This story was originally published by Mother Jones and is reproduced here as part of the Climate Desk collaboration.

When the giant companies that dominate U.S. meat, dairy, and egg production want something in Washington, they lean on armies of lobbyists, which are financed by flush trade groups like the North American Meat Institute, the National Pork Producers Coalition, the National Chicken Council, and the National Cattlemen’s Beef Association. But who speaks up for seitan chops on the Hill?

Until recently, essentially no one, says longtime food industry critic and researcher Michele Simon. And so she has launched the Plant Based Foods Association, which exists to “ensure a fair and competitive marketplace for businesses selling plant-based foods intended to replace animal products such as meats, dairy, and eggs.” The brand-new trade group already has a part-time lobbyist, the longtime vegan- and organic-food advocate Elizabeth Kucinich, wife of former U.S. Rep. Dennis Kucinich (D-Ohio).

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Simon, a committed vegan, told me two factors inspired her to organize the group: a recent spate of alt-protein companies coming on the scene, and the struggle they face “just to name their products.”

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California upstart Hampton Creek, for example, had to fend off challenges from processed-food giant Unilever (the maker of Hellmann’s mayonnaise), the American Egg Board, and the U.S. Food and Drug Administration to call its eggless mayo product “Just Mayo,” she noted. She also cited the case of another California company, Miyoko’s Kitchen, which was ordered by the California Department of Food and Agriculture to market its products not as nut-based cheese, but rather as “cultured nut product.”

“Doesn’t exactly roll off the tongue,” Simon says. “It’s ridiculous.”

After years studying Big Meat trade groups and how they operate, she learned how effective they are, not just at shaping public policy to “promote more harmful foods,” she says, but also at communicating with consumers, serving as a go-to source for reporters, and nudging retailers on how to market their products. And so the Plant Based Foods Association aims to conduct those services and develop a “collective voice” for companies that offer animal-free meat, dairy, and egg alternatives.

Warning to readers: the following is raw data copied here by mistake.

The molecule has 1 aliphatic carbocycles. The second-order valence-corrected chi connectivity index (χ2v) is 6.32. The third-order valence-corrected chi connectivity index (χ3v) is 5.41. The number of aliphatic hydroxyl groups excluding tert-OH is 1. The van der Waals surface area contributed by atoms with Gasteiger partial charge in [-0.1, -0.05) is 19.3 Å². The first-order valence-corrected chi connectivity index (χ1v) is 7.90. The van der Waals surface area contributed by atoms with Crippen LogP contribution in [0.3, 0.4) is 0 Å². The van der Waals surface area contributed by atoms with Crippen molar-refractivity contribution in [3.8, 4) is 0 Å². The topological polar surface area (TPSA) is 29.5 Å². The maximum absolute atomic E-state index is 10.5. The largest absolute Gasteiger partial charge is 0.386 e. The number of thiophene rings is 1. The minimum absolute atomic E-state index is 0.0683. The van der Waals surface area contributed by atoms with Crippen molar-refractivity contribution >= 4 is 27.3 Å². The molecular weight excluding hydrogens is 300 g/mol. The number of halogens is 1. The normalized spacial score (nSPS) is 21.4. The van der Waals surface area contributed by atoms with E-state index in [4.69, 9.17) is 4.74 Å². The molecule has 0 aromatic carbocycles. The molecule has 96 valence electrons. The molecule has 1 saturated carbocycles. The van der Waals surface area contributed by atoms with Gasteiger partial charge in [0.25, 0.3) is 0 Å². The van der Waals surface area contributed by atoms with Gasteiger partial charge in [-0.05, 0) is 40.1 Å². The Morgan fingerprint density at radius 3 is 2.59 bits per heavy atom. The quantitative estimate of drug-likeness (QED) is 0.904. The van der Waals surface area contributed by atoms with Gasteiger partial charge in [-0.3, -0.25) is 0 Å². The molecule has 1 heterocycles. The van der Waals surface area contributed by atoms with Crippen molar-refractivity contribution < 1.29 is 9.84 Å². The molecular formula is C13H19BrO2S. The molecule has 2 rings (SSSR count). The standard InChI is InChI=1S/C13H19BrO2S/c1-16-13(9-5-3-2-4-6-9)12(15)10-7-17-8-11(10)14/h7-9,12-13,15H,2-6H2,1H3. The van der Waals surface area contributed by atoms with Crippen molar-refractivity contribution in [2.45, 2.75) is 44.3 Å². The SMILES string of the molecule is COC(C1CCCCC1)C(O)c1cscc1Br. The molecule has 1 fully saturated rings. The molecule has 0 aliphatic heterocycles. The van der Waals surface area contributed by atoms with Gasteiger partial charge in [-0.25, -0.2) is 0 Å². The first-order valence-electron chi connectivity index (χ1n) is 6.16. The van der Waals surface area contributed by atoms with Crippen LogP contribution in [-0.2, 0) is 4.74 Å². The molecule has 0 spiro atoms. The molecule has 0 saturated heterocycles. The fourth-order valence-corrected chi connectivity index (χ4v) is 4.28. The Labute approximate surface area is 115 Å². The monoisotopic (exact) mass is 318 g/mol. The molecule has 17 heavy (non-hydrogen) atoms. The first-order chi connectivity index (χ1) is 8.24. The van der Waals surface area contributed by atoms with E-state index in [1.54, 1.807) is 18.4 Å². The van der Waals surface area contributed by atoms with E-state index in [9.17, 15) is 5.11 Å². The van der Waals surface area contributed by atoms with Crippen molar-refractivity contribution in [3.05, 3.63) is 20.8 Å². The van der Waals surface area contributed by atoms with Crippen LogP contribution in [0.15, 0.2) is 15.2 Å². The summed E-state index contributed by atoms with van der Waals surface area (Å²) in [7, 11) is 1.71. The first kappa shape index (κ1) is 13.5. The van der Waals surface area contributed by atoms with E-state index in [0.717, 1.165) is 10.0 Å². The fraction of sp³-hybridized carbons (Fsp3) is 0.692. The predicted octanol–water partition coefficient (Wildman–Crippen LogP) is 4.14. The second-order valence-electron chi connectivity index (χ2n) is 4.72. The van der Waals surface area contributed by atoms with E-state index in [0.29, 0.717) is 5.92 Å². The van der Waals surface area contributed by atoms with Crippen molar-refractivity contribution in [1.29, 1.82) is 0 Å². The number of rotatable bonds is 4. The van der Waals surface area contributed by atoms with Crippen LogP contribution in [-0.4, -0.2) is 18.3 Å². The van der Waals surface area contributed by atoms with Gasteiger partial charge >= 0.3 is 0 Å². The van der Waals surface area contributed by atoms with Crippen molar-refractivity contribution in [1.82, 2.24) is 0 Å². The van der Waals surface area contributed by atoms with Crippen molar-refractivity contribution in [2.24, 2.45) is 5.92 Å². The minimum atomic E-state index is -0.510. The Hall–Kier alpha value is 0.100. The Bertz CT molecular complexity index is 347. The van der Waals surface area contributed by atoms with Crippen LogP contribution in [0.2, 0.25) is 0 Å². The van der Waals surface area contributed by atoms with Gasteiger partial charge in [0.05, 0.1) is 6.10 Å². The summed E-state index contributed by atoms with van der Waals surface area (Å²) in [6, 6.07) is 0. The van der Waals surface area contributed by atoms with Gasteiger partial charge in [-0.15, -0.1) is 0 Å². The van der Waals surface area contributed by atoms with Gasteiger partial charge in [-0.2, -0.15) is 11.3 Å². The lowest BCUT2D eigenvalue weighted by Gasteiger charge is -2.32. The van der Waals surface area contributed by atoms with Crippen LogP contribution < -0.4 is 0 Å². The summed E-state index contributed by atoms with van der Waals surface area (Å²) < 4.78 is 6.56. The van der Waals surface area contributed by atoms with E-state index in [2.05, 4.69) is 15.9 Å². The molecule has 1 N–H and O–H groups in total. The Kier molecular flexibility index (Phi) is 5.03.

Now, in our age, enormous food companies don’t respond to new threats to their market share just with lawsuits and appeals to federal overseers like the FDA, as Unilever did with Hampton Creek. They also respond by imitation and acquisition — they have the deep pockets needed to launch new products or just buy the companies that make them. Indeed, just last month, Unilever rolled out its own eggless mayo-like spread.

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So what’s to stop big-food conglomerates like Unilever from taking over the Plant Based Food Association and using it to their ends? Right now, the PBFA’s membership list consists of companies that deal solely in vegetarian products, from nut-milk upstarts Califia and Malk to lesser-known firms like Tofuna Fysh. (Vegan tuna salad, anyone?) Simon said any purveyor of vegetable-based protein products, including Unilever, is welcome to join the trade group, but the bylaws state that a majority of its board of directors will represent pure-play vegetarian companies.

I’ve long been ambivalent about elaborately processed plant-based meat, dairy, and egg substitutes. I’ve puzzled over why people looking to eat less animal product just can’t just gravitate to deliciously cooked beans and grains, and even called for a falafel revolution as an alternative to soy and pea protein tweaked in a factory to taste a lot like chicken. Why do we need prepackaged vegan tuna salad?

Simon responded that she herself eats mainly whole vegan foods (she mentioned quinoa and kale), and that she’d “love it if everyone just adopted my way of eating.” Meanwhile, though, animal products loom large in most Americans’ diets, and the “environmental destruction from industrialized animal production” continues piling up, she said. (Here’s the eminent ecologist Vaclav Smill on industrial meat’s footprint.) “We need every tool in the toolbox,” and conveniently packaged, high-protein vegan products play a crucial role in the effort to convince people to eat less meat, she said.

In other words: Quit being such a food snob, Philpott.